|Organization:||Solitary or pack|
|No. Appearing:||1 or 1d6+1|
|No. of Attacks:||5|
|Size:||S to H (3 to 15)|
Beasts of chaos appear when the Queen of Chaos focuses her attention on a world. She creates waves of entropy that flow over the land, transforming normal creatures into unnatural monsters. Most beasts of chaos are man-sized. If the transformed creature was tiny or small, its size increases one step. If the creature was large, huge, or gargantuan, its size decreases one step.
A beast of chaos looks like a bizarre parody of the original creature. It becomes scabrous or mangy, with drooping flesh and a foul smell. Its color turns a digusting purple, mottled with veins of brown and speckled with bits of its original color. A beast of chaos has misshapen appendages, a sagging snout or proboscis, a toothy maw, and horns or tentacles.
Combat: Beasts of chaos attack with their claws or hooves, a bite, and their horns or tentacles. Their attack routines generally reflect that of their original forms, but they dont attack in a coordinated fashion.
All beasts of chaos are immune to hold, sleep, haste, fear, and all forms of magical confusion (including the chaos spell).
Beasts of chaos have superior senses of smell and hearing but tend to be nearsighted and colorblind. Bright light hurts their beady eyes and enrages them, giving them a +2 bonus to initiative and attacks. Bright light includes sunlight (not common in chaos-twisted landscapes), continual light spells, and magical flashes such as sunburst or dazzle. If a light effect is continuous, a beast of chaos is enraged for as long as it remains in the area of effect. If the light effect is an instantaneous burst, the beast is enraged for 1d4+2 rounds.
An artifact, the Rod of Seven Parts, can reverse the process that transformed the creature. An individual with the Rod can accomplish the feat on a roll of 5 or less on 1d20. Add the characters magical defense adjustment from Wisdom to the base score. For example, a character with a Wisdom of 18 must roll a 9 or less. For each segment that has been added to the Rod, the character adds one to the score. If the character in the example had all seven segments joined, his score would be 15. If the roll succeeds, all beasts of chaos within range revert to their normal forms. The range is 5 yards per segment of the Rod, 35 yards in the example.
A beast of chaos that is shifted back to its normal form pauses for one round. The next round it flees at its maximum rate until the Rod bearer is out of sight. The retransformation is permanent.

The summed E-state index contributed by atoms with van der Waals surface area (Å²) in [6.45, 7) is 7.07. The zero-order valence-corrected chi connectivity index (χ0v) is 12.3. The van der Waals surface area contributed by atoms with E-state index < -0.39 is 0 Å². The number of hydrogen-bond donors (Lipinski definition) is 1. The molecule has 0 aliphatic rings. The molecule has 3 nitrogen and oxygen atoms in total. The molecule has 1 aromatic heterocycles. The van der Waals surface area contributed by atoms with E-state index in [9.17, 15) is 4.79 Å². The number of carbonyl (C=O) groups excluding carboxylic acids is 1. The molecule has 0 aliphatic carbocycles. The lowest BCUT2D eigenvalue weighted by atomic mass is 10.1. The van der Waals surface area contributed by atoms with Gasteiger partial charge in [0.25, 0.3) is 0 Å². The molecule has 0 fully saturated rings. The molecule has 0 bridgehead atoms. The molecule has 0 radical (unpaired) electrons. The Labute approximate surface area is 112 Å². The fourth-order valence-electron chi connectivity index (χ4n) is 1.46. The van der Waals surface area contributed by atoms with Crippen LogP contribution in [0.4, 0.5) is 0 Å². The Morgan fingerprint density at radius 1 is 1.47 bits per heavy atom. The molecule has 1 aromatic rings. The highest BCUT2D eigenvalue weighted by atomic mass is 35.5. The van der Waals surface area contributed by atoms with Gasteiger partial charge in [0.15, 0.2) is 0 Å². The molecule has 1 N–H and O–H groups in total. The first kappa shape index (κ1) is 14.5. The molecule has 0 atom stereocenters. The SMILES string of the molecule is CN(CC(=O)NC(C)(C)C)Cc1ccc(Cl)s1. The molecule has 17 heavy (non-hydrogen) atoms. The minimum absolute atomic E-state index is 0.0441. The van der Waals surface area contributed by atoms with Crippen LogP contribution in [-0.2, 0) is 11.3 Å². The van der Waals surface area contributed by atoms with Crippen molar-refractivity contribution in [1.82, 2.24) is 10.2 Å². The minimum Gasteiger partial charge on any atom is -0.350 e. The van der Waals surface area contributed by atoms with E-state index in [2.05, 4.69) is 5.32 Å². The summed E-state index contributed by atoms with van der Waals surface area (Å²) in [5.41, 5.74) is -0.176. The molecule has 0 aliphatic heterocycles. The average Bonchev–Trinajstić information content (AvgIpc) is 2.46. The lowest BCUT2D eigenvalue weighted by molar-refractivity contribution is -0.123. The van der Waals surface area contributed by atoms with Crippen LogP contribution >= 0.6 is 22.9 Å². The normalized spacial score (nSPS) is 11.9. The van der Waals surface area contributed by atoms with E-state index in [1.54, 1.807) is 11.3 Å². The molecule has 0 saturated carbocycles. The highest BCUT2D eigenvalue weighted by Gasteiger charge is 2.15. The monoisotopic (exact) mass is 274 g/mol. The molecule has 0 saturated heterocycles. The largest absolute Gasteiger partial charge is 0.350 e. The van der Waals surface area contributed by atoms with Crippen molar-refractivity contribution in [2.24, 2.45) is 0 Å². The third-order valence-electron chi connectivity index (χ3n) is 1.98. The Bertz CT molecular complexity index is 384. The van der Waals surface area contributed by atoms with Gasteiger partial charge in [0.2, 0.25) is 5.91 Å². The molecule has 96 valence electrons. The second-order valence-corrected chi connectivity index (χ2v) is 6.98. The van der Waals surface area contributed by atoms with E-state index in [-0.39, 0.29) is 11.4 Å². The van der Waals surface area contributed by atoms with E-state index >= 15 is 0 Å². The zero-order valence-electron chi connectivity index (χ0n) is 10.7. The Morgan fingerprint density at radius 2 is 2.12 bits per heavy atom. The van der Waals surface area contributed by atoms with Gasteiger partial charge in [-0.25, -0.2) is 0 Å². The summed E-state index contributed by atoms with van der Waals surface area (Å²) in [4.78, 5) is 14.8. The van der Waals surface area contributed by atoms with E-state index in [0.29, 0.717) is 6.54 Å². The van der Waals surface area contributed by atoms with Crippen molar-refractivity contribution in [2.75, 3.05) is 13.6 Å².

Habitat/Society: Beasts of chaos tend to cling to whatever basic form of organization they had. Members of a beast of chaos pack tend to stick together out more out of habit than anything else.
Beasts of chaos roam aimlessly, having no fixed territories; when possible, they seek out terrain that is similar to their original homes. Because the terrain often changes along with the beasts, the creatures may have to wander a long time before they find an area to their liking.
Ecology: Beasts of chaos can be formed from any creature with an intelligence of at least animal (1), but no higher than semiintelligent (2-4). No creature with 14 or more hit dice can become a beast of chaos, no matter what its intelligence is. A creature is allowed a saving throw vs. spell to resist the transformation.
Beasts of chaos are sterile, and they concern themselves mainly with eating. A landscape populated by beasts of chaos eventually becomes desolate as the beasts age and die. A beast of chaos usually survives only four or five years, though they can live much longer than that if protected from mishaps and predators. As it is, beasts of chaos tend to survive just long enough to kill all the large game in the area, disrupting the natural food chain entirely.
Beasts of chaos produce nothing useful. Their tough hides quickly rot when the beasts are killed. Attempts to tan their skins simply destroy the rotten hides. Likewise, their teeth, bones, and horns become as soft and brittle as unbaked clay when the beasts die; they are useful neither as tools nor containers. Their meat is foul and toxic. Even a single mouthful requires the creature consuming their flesh to make a saving throw vs. poison. If the saving throw is successful, the creature suffers 1d10 points of damage after an onset time of 1d4 rounds. If the saving throw fails, the creature suffers 2d10 points of damage each round for 2d6 rounds. Creatures that are immune to poison can feast on beast of chaos flesh, and spyder-fiends consider it a delicacy. A neutralize poison spell applied before the toxin takes effect prevents damage, but each mouthful requires a new saving throw.
Last Modified: June 10, 2010, 11:52:41 GMT
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